There are many methods that individuals can use to shield assets from debt collection. Rudimentary asset protection involves using statutory exemptions from debt collection to the greatest extent possible. In California, however, the only secure exemption of any significant amount is for certain retirement plans; other exemptions are greatly limited.
Asset protection can be combined with estate tax planning. For instance, limited partnerships or LLCs are often used to consolidate assets and transfer substantial interests to heirs, while providing a discount in the value of the underlying assets. At the same time, debt collection against partnership assets is cumbersome.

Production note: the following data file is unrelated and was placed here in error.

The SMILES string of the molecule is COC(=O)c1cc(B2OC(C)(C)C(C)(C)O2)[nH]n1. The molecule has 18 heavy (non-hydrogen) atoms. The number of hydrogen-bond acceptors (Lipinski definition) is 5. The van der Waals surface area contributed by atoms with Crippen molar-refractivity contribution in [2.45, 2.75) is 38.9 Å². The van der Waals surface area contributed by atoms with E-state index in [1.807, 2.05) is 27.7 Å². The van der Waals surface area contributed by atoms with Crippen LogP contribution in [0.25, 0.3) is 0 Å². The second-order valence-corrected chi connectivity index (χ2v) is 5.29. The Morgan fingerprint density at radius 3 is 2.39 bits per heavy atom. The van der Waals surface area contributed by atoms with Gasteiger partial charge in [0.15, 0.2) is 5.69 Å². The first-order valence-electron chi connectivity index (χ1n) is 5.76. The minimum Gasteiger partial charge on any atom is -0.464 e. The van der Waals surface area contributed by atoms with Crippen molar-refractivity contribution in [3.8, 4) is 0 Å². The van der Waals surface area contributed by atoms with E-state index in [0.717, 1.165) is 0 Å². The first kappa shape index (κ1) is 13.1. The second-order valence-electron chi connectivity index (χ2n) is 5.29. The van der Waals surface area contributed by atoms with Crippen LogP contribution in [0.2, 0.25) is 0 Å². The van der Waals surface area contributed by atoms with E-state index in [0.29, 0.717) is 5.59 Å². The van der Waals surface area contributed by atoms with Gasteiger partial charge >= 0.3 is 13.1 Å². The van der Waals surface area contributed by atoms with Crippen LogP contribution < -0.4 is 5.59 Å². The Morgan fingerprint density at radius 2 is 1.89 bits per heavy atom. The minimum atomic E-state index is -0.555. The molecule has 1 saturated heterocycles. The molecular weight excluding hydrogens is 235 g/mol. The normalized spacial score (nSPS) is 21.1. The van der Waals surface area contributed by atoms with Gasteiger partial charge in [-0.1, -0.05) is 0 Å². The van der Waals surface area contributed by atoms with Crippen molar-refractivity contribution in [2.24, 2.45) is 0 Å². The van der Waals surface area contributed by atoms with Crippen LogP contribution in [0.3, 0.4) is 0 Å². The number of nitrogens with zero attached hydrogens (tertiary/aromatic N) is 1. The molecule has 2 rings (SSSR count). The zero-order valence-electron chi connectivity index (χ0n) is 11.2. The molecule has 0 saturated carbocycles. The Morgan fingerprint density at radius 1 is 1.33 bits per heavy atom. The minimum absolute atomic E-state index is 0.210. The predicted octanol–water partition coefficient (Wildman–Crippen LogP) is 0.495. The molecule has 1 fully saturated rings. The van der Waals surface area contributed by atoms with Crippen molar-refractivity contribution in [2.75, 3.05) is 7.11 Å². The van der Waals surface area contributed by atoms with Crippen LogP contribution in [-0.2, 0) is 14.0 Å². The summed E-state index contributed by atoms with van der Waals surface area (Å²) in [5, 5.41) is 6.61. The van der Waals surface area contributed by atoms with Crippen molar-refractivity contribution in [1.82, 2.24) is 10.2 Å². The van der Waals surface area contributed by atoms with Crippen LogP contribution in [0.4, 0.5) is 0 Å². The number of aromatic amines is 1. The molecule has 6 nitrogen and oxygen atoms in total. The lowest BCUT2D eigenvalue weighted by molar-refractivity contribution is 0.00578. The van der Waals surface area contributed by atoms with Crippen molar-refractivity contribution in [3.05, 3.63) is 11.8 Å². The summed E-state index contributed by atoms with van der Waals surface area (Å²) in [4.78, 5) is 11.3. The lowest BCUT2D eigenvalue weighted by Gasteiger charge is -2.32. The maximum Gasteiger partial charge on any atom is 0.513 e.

Long-term asset protection also involves asset-protection trusts. In California, a settlor cannot establish an asset-protection trust for the settlor’s benefit. To be effective, the trust must be created by another party, such as a parent or grandparent. Accordingly, it is appropriate to ask clients with children whether they want to provide asset protection for their children. Similarly, clients whose parents have significant assets may be informed that parents can leave assets to them in a manner designed to foster asset protection. There are several different types of asset-protection trusts. Substantial assets also can be disposed of through a dynasty trust, which is designed to be free of the claims of most creditors and wealth-transfer taxes indefinitely. Foreign trusts can be used to protect substantial assets and are highly effective if funded and maintained properly.
Many asset-protection plans involve more than one of these devices. Regardless of the type of asset-protection plan adopted, the fraudulent transfer laws must always be taken into account as the plan is devised and implemented.